- Distinguished Professor (2022)
Steve Bell was born in Scotland and earned his B.Sc. in Molecular Biology and a Ph.D. in Genetics from Glasgow University. He completed two postdoctoral fellowships. First, he joined the Wellcome Centre of Molecular Parasitology (Glasgow University), as part of their MRC Training Fellowship in 1992. He next joined the Wellcome CRUK Institute (Cambridge) in 1996 to work in the laboratory of Professor Stephen P. Jackson. In 2001, Bell joined MRC Cancer Cell Unit (Cambridge) as a Tenure Track Programme Leader and advanced to Senior Programme Leader in 2004. Bell joined the faculty of Oxford University’s Sir William Dunn School of Pathology in 2007, where he was Chair of Microbiology before coming to the Departments of Biology and Molecular and Cellular Biochemistry at Indiana University as Professor in 2012. Since 2018, he has served as Chair for the Department of Molecular and Cellular Biochemistry.
Bell’s lab routinely produces data that has helped scientists understand the origins of life itself and his papers are considered must-reads that are full of new and compelling ideas. Bell’s Archeal work has provided the first structure of a replication initiator protein bound to DNA in any system. His work has demonstrated that chromosomes of archaea of the genus Sulfolobus organize into A and B compartments and, independently, into local domains akin to bacterial CIDs. Additionally, the genomes possess loop structures that can join loci separated by up to half of the length of the circular chromosomes.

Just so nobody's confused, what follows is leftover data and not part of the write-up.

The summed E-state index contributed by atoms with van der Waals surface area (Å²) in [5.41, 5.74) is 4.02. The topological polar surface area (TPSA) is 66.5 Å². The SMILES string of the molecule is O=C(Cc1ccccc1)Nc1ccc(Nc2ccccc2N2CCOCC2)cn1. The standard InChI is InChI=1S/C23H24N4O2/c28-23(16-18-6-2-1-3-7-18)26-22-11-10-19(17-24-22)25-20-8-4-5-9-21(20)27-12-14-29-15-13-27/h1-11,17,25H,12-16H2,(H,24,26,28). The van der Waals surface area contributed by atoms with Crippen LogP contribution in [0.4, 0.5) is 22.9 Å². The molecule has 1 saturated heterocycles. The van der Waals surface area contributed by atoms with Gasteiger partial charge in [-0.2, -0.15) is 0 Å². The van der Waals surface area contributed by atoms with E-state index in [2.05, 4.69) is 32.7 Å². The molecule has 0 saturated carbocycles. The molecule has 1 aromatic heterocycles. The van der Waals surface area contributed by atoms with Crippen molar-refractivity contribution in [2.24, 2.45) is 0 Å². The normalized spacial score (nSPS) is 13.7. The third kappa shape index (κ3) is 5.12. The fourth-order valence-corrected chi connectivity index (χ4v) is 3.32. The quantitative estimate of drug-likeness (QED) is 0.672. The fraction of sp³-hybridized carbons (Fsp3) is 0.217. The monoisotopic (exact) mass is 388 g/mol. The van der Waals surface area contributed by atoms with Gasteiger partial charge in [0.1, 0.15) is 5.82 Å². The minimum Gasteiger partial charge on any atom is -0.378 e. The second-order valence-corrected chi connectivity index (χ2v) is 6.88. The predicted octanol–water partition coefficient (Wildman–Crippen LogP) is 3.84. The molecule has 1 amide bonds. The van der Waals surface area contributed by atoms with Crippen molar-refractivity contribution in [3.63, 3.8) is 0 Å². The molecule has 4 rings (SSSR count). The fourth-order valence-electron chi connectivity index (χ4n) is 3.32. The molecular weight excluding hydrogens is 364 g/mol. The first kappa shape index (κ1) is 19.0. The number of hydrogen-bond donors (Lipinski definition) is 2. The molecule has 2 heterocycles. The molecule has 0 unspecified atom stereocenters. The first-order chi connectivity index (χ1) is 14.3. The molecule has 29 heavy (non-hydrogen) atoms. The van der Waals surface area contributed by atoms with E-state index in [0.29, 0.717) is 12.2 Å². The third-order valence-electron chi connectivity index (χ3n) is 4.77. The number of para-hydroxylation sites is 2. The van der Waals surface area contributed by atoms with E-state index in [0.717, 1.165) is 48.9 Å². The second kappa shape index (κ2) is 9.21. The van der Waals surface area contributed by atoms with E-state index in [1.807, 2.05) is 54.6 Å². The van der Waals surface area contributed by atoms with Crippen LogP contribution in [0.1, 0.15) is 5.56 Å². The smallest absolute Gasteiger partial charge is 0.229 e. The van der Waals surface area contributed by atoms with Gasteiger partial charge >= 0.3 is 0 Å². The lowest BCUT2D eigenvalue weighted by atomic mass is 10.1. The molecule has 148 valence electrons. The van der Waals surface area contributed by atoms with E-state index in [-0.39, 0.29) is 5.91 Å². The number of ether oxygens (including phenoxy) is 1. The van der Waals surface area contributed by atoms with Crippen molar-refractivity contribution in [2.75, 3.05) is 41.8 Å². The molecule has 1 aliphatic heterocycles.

He has written 123 articles and three book chapters. He has been cited over 8600 times (h-index 55). Bell has received over $18.5 million in external funding from NIH, Medical Research Council, Biotechnology and Biological Sciences Research Council, and the Wellcome Trust. He became an Elected Member of the European Molecular Biology Organization in 2005 and an Elected Fellow of the American Academy of Microbiologists in 2015.